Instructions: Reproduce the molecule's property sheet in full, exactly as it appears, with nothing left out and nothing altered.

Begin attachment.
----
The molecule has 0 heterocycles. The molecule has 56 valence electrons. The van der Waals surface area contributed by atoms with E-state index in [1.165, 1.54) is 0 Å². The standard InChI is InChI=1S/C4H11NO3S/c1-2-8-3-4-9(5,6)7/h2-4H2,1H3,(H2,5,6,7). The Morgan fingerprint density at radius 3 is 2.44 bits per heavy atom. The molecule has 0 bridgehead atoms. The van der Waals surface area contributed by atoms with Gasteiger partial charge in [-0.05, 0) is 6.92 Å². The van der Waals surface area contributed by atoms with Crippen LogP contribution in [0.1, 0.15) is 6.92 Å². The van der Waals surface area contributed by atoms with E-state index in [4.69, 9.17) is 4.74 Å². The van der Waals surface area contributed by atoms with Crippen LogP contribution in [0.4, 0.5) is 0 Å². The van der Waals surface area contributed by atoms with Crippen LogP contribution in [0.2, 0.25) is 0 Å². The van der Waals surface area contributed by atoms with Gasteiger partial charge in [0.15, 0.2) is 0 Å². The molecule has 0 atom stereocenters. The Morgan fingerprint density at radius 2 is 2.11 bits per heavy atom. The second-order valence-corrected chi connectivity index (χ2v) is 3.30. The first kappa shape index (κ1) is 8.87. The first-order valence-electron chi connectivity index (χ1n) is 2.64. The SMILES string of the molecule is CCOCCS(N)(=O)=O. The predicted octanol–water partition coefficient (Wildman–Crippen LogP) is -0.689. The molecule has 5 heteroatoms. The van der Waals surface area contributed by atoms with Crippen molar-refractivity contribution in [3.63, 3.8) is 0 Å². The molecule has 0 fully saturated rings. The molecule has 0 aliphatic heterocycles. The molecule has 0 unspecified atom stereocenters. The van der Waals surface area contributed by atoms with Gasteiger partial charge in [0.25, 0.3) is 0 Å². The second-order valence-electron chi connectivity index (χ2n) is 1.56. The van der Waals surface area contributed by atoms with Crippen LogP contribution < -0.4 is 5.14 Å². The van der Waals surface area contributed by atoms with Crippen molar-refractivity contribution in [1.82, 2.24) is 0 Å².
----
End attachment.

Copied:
The molecule has 0 heterocycles. The molecule has 56 valence electrons. The van der Waals surface area contributed by atoms with E-state index in [1.165, 1.54) is 0 Å². The standard InChI is InChI=1S/C4H11NO3S/c1-2-8-3-4-9(5,6)7/h2-4H2,1H3,(H2,5,6,7). The Morgan fingerprint density at radius 3 is 2.44 bits per heavy atom. The molecule has 0 bridgehead atoms. The van der Waals surface area contributed by atoms with Gasteiger partial charge in [-0.05, 0) is 6.92 Å². The van der Waals surface area contributed by atoms with Crippen LogP contribution in [0.1, 0.15) is 6.92 Å². The van der Waals surface area contributed by atoms with E-state index in [4.69, 9.17) is 4.74 Å². The van der Waals surface area contributed by atoms with Crippen LogP contribution in [0.4, 0.5) is 0 Å². The van der Waals surface area contributed by atoms with Crippen LogP contribution in [0.2, 0.25) is 0 Å². The van der Waals surface area contributed by atoms with Gasteiger partial charge in [0.15, 0.2) is 0 Å². The molecule has 0 atom stereocenters. The Morgan fingerprint density at radius 2 is 2.11 bits per heavy atom. The second-order valence-corrected chi connectivity index (χ2v) is 3.30. The first kappa shape index (κ1) is 8.87. The first-order valence-electron chi connectivity index (χ1n) is 2.64. The SMILES string of the molecule is CCOCCS(N)(=O)=O. The predicted octanol–water partition coefficient (Wildman–Crippen LogP) is -0.689. The molecule has 5 heteroatoms. The van der Waals surface area contributed by atoms with Crippen molar-refractivity contribution in [3.63, 3.8) is 0 Å². The molecule has 0 fully saturated rings. The molecule has 0 aliphatic heterocycles. The molecule has 0 unspecified atom stereocenters. The van der Waals surface area contributed by atoms with Gasteiger partial charge in [0.25, 0.3) is 0 Å². The second-order valence-electron chi connectivity index (χ2n) is 1.56. The van der Waals surface area contributed by atoms with Crippen LogP contribution < -0.4 is 5.14 Å². The van der Waals surface area contributed by atoms with Crippen molar-refractivity contribution in [1.82, 2.24) is 0 Å².